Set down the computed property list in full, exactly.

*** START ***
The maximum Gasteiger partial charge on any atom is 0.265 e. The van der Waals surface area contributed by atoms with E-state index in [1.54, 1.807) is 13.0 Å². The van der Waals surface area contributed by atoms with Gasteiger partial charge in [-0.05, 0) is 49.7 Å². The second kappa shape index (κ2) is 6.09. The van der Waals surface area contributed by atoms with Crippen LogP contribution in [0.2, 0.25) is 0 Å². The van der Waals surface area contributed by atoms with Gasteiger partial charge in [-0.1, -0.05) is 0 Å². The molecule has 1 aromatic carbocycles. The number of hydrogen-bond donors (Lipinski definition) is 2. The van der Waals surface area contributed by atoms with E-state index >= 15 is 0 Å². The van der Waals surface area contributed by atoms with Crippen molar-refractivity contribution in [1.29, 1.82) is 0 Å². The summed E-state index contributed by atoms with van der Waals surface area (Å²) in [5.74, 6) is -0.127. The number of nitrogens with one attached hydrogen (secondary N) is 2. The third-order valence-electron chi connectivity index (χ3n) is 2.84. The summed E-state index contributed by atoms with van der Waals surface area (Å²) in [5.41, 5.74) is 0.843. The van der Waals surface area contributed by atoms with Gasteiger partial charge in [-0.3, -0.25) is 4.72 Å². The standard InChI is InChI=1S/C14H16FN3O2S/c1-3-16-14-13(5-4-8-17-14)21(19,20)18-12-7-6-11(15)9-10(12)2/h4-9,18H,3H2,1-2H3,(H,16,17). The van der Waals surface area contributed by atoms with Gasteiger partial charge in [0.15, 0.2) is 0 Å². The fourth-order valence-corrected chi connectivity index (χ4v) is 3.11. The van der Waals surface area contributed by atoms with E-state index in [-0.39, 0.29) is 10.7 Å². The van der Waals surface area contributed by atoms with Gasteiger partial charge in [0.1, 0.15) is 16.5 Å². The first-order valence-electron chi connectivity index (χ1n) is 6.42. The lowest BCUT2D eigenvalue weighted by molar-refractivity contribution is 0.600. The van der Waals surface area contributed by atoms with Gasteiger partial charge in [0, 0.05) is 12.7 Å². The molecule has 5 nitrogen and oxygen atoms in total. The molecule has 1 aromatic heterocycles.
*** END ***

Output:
The maximum Gasteiger partial charge on any atom is 0.265 e. The van der Waals surface area contributed by atoms with E-state index in [1.54, 1.807) is 13.0 Å². The van der Waals surface area contributed by atoms with Gasteiger partial charge in [-0.05, 0) is 49.7 Å². The second kappa shape index (κ2) is 6.09. The van der Waals surface area contributed by atoms with Crippen LogP contribution in [0.2, 0.25) is 0 Å². The van der Waals surface area contributed by atoms with Gasteiger partial charge in [-0.1, -0.05) is 0 Å². The molecule has 1 aromatic carbocycles. The number of hydrogen-bond donors (Lipinski definition) is 2. The van der Waals surface area contributed by atoms with E-state index >= 15 is 0 Å². The van der Waals surface area contributed by atoms with Crippen molar-refractivity contribution in [1.29, 1.82) is 0 Å². The summed E-state index contributed by atoms with van der Waals surface area (Å²) in [5.74, 6) is -0.127. The number of nitrogens with one attached hydrogen (secondary N) is 2. The third-order valence-electron chi connectivity index (χ3n) is 2.84. The summed E-state index contributed by atoms with van der Waals surface area (Å²) in [5.41, 5.74) is 0.843. The van der Waals surface area contributed by atoms with Gasteiger partial charge in [-0.3, -0.25) is 4.72 Å². The standard InChI is InChI=1S/C14H16FN3O2S/c1-3-16-14-13(5-4-8-17-14)21(19,20)18-12-7-6-11(15)9-10(12)2/h4-9,18H,3H2,1-2H3,(H,16,17). The van der Waals surface area contributed by atoms with Gasteiger partial charge in [0.15, 0.2) is 0 Å². The fourth-order valence-corrected chi connectivity index (χ4v) is 3.11. The van der Waals surface area contributed by atoms with E-state index in [-0.39, 0.29) is 10.7 Å². The van der Waals surface area contributed by atoms with Gasteiger partial charge in [0.1, 0.15) is 16.5 Å². The first-order valence-electron chi connectivity index (χ1n) is 6.42. The lowest BCUT2D eigenvalue weighted by molar-refractivity contribution is 0.600. The van der Waals surface area contributed by atoms with Gasteiger partial charge in [0, 0.05) is 12.7 Å². The molecule has 5 nitrogen and oxygen atoms in total. The molecule has 1 aromatic heterocycles.